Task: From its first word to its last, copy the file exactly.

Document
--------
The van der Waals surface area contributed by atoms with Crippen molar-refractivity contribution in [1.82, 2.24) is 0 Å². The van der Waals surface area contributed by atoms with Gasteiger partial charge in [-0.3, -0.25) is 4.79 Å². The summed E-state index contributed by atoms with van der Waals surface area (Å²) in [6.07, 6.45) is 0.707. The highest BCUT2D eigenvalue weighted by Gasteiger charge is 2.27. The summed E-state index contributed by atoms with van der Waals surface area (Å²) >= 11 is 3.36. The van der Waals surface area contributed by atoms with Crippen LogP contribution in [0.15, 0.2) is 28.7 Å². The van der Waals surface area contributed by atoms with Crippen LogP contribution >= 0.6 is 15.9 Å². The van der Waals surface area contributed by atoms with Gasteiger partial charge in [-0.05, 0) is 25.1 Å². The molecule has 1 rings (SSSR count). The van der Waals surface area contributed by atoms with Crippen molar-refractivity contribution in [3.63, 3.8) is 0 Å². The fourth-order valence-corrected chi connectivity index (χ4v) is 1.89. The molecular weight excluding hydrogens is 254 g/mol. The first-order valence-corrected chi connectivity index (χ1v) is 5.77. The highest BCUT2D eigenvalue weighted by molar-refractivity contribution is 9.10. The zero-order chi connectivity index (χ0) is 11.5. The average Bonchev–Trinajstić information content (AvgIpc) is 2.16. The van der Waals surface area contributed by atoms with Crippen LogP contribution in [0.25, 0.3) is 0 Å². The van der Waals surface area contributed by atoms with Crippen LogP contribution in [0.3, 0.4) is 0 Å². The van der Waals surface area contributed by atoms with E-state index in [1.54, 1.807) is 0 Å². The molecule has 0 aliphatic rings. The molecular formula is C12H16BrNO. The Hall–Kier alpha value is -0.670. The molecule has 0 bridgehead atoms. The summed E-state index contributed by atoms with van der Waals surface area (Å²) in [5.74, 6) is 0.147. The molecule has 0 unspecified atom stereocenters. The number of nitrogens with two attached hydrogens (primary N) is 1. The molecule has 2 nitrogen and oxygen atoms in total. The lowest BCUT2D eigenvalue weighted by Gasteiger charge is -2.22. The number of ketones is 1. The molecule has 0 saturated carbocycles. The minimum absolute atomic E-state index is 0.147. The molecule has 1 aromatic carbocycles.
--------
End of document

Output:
The van der Waals surface area contributed by atoms with Crippen molar-refractivity contribution in [1.82, 2.24) is 0 Å². The van der Waals surface area contributed by atoms with Gasteiger partial charge in [-0.3, -0.25) is 4.79 Å². The summed E-state index contributed by atoms with van der Waals surface area (Å²) in [6.07, 6.45) is 0.707. The highest BCUT2D eigenvalue weighted by Gasteiger charge is 2.27. The summed E-state index contributed by atoms with van der Waals surface area (Å²) >= 11 is 3.36. The van der Waals surface area contributed by atoms with Crippen LogP contribution in [0.15, 0.2) is 28.7 Å². The van der Waals surface area contributed by atoms with Crippen LogP contribution >= 0.6 is 15.9 Å². The van der Waals surface area contributed by atoms with Gasteiger partial charge in [-0.05, 0) is 25.1 Å². The molecule has 1 rings (SSSR count). The van der Waals surface area contributed by atoms with Crippen molar-refractivity contribution in [3.63, 3.8) is 0 Å². The fourth-order valence-corrected chi connectivity index (χ4v) is 1.89. The molecular weight excluding hydrogens is 254 g/mol. The first-order valence-corrected chi connectivity index (χ1v) is 5.77. The highest BCUT2D eigenvalue weighted by molar-refractivity contribution is 9.10. The zero-order chi connectivity index (χ0) is 11.5. The average Bonchev–Trinajstić information content (AvgIpc) is 2.16. The van der Waals surface area contributed by atoms with Crippen LogP contribution in [0.25, 0.3) is 0 Å². The van der Waals surface area contributed by atoms with Crippen LogP contribution in [0.3, 0.4) is 0 Å². The van der Waals surface area contributed by atoms with E-state index in [1.54, 1.807) is 0 Å². The molecule has 0 aliphatic rings. The molecular formula is C12H16BrNO. The Hall–Kier alpha value is -0.670. The molecule has 0 bridgehead atoms. The summed E-state index contributed by atoms with van der Waals surface area (Å²) in [5.74, 6) is 0.147. The molecule has 0 unspecified atom stereocenters. The number of nitrogens with two attached hydrogens (primary N) is 1. The molecule has 2 nitrogen and oxygen atoms in total. The lowest BCUT2D eigenvalue weighted by Gasteiger charge is -2.22. The number of ketones is 1. The molecule has 0 saturated carbocycles. The minimum absolute atomic E-state index is 0.147. The molecule has 1 aromatic carbocycles.